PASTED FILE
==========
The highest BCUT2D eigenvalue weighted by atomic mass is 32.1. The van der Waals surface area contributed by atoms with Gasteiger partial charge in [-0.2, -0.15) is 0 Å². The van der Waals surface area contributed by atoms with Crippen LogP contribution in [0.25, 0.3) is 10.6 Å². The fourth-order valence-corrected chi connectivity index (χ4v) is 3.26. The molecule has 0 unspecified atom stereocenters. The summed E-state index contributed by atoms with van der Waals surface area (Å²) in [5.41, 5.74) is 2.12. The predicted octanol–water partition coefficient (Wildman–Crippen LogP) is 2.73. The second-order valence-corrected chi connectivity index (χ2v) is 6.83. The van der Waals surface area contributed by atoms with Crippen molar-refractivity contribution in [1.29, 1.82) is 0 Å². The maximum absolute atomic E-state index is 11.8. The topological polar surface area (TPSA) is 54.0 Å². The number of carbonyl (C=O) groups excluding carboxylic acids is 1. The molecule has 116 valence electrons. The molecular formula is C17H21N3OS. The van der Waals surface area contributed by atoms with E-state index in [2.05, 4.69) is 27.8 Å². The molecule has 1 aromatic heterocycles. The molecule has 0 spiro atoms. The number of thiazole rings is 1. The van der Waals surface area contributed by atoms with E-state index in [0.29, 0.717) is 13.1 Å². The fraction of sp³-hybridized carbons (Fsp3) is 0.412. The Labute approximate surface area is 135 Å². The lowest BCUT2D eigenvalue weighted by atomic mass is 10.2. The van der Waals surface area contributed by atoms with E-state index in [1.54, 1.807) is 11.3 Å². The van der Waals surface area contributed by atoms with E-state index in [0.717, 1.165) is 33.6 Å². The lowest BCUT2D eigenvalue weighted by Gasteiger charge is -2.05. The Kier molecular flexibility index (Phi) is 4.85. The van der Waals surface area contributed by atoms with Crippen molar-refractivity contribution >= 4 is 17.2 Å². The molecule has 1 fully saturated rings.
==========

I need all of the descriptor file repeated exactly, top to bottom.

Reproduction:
The highest BCUT2D eigenvalue weighted by atomic mass is 32.1. The van der Waals surface area contributed by atoms with Gasteiger partial charge in [-0.2, -0.15) is 0 Å². The van der Waals surface area contributed by atoms with Crippen LogP contribution in [0.25, 0.3) is 10.6 Å². The fourth-order valence-corrected chi connectivity index (χ4v) is 3.26. The molecule has 0 unspecified atom stereocenters. The summed E-state index contributed by atoms with van der Waals surface area (Å²) in [5.41, 5.74) is 2.12. The predicted octanol–water partition coefficient (Wildman–Crippen LogP) is 2.73. The second-order valence-corrected chi connectivity index (χ2v) is 6.83. The van der Waals surface area contributed by atoms with Crippen molar-refractivity contribution in [1.29, 1.82) is 0 Å². The maximum absolute atomic E-state index is 11.8. The topological polar surface area (TPSA) is 54.0 Å². The number of carbonyl (C=O) groups excluding carboxylic acids is 1. The molecule has 116 valence electrons. The molecular formula is C17H21N3OS. The van der Waals surface area contributed by atoms with E-state index in [2.05, 4.69) is 27.8 Å². The molecule has 1 aromatic heterocycles. The molecule has 0 spiro atoms. The number of thiazole rings is 1. The van der Waals surface area contributed by atoms with E-state index in [0.29, 0.717) is 13.1 Å². The fraction of sp³-hybridized carbons (Fsp3) is 0.412. The Labute approximate surface area is 135 Å². The lowest BCUT2D eigenvalue weighted by atomic mass is 10.2. The van der Waals surface area contributed by atoms with E-state index in [1.54, 1.807) is 11.3 Å². The van der Waals surface area contributed by atoms with E-state index in [0.717, 1.165) is 33.6 Å². The lowest BCUT2D eigenvalue weighted by Gasteiger charge is -2.05. The Kier molecular flexibility index (Phi) is 4.85. The van der Waals surface area contributed by atoms with Crippen molar-refractivity contribution >= 4 is 17.2 Å². The molecule has 1 fully saturated rings.